It was during an adult education course, after I’d graduated university in my thirty-eighth year, that I started writing. I’d met an older woman named Elly who enraptured my mind with stories of skeleton women trapped in bad marriages who ended up walking the floors of frozen oceans, trying to get out; stories of how we see ourselves not as swans but as ugly ducklings, of how we eat the poison apple of sleep rather than invite spiritual awakening. It was in the midst of one of those tales when she turned to me and said, “You’re dragging your own bag of bones, dear. Go find your voice and write your own myth.”

I bought an alarm clock. Every morning I got up at six, and before going to work I’d sit with the homeless in a downtown café, writing, writing, writing. I wrote about the pigeons hobbling around on the icy sidewalk beneath my window, the sun rising over the southern hillside, the peonies in my grandmother’s garden, the irks and ills of my siblings, of my mother, my father, my grandparents, until my pen took on a life of its own and my father became a boy called Luke, my mother a girl called Claire, my brother Glenn a cat called Pirate. I myself would carry many names

.I write words spoken by my mother. I write words spoken by aunts and uncles. I write about what I’ve seen, heard, and, well, made up. Thus far it has fed into six novels situated in Newfoundland culture, some of those novels undergoing up to seven translations. When I asked my Japanese editor why her publisher had been attracted to Kit’s Law, the story of a girl growing up in a rural Newfoundland outport, she answered, “It is a story of faith, the elderly, and family love. It is what our Japanese culture was built upon, and we struggle now to keep it.”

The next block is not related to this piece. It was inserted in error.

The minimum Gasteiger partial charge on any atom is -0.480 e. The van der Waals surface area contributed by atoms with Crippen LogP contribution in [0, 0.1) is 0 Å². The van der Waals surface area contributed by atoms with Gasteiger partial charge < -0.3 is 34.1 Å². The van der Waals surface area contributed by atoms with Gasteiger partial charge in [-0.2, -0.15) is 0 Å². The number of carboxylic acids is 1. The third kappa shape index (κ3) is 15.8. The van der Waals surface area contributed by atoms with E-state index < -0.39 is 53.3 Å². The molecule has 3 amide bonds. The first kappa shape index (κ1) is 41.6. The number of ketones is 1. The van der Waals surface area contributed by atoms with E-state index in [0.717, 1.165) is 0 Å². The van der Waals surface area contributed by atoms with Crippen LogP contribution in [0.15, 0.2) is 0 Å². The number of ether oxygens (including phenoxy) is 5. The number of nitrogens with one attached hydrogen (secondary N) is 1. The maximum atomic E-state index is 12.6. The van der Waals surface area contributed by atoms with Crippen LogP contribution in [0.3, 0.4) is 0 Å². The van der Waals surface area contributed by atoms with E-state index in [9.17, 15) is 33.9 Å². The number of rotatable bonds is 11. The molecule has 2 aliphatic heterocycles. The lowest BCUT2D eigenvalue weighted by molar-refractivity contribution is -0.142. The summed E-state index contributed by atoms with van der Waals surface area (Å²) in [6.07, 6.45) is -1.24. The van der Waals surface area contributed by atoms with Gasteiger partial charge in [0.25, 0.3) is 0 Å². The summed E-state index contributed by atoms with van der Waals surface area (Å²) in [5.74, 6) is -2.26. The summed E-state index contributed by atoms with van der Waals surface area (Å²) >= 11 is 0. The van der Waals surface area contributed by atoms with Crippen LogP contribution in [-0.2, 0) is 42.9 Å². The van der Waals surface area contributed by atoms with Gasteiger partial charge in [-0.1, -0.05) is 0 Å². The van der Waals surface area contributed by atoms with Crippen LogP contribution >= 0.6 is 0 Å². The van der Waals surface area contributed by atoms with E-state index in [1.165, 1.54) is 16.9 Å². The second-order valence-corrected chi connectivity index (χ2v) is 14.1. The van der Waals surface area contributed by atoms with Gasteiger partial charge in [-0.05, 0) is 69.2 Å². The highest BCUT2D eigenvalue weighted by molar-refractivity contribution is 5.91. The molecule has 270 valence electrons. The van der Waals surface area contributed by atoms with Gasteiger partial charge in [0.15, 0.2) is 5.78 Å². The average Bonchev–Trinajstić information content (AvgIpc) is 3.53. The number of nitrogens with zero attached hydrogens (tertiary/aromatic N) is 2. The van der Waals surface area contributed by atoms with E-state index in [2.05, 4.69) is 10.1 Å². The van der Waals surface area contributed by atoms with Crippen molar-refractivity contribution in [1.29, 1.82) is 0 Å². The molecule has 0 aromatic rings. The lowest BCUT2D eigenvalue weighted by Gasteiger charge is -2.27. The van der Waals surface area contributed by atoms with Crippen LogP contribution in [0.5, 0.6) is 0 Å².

It matters not our differences, then, because we all eat from the one basket of life with its fruits of joy, kindness, goodness, and patience. We all speak the universal language of love, laughter, fear, and grief evoked by this tremendous and terrible journey through life. And of the fruits in the basket it’s joy I covet the most, as it allows me to see the beauty in a frost-etched window and hear the singing of broken glass being swept by my mother’s broom. And joy is fed by love. It’s fed by gratification and blessedness and it is the seventh heaven. It was the memory of joy that kept me going during my trials of physical and spiritual impoverishment. It was the memory of joy that sustained me through the dark hole I fell into during my forties, joy that held me throughout the hellish battle for sanity in a world suddenly turned on its head. And yet it was during those moments when joy was blanketed by fear, grief, contempt, guilt, shame, and so many other ills that I was kicked, bruised and hurting, into consciousness—which is, I believe, where God lives.